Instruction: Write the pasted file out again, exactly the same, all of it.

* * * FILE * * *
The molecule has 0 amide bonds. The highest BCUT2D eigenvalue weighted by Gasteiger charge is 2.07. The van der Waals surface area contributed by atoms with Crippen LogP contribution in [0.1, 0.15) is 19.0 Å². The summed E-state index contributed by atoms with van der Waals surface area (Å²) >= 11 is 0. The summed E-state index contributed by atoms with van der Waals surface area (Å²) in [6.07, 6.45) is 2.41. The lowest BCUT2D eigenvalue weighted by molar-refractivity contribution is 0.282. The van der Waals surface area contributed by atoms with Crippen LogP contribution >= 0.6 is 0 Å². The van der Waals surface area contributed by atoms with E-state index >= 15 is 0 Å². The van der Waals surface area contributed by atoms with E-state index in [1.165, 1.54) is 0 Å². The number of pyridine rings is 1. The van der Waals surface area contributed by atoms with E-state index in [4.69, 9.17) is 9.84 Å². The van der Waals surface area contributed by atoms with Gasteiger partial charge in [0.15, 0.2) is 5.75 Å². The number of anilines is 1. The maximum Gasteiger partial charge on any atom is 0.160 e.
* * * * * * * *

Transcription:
The molecule has 0 amide bonds. The highest BCUT2D eigenvalue weighted by Gasteiger charge is 2.07. The van der Waals surface area contributed by atoms with Crippen LogP contribution in [0.1, 0.15) is 19.0 Å². The summed E-state index contributed by atoms with van der Waals surface area (Å²) >= 11 is 0. The summed E-state index contributed by atoms with van der Waals surface area (Å²) in [6.07, 6.45) is 2.41. The lowest BCUT2D eigenvalue weighted by molar-refractivity contribution is 0.282. The van der Waals surface area contributed by atoms with Crippen LogP contribution >= 0.6 is 0 Å². The van der Waals surface area contributed by atoms with E-state index >= 15 is 0 Å². The van der Waals surface area contributed by atoms with E-state index in [1.165, 1.54) is 0 Å². The number of pyridine rings is 1. The van der Waals surface area contributed by atoms with E-state index in [4.69, 9.17) is 9.84 Å². The van der Waals surface area contributed by atoms with Gasteiger partial charge in [0.15, 0.2) is 5.75 Å². The number of anilines is 1. The maximum Gasteiger partial charge on any atom is 0.160 e.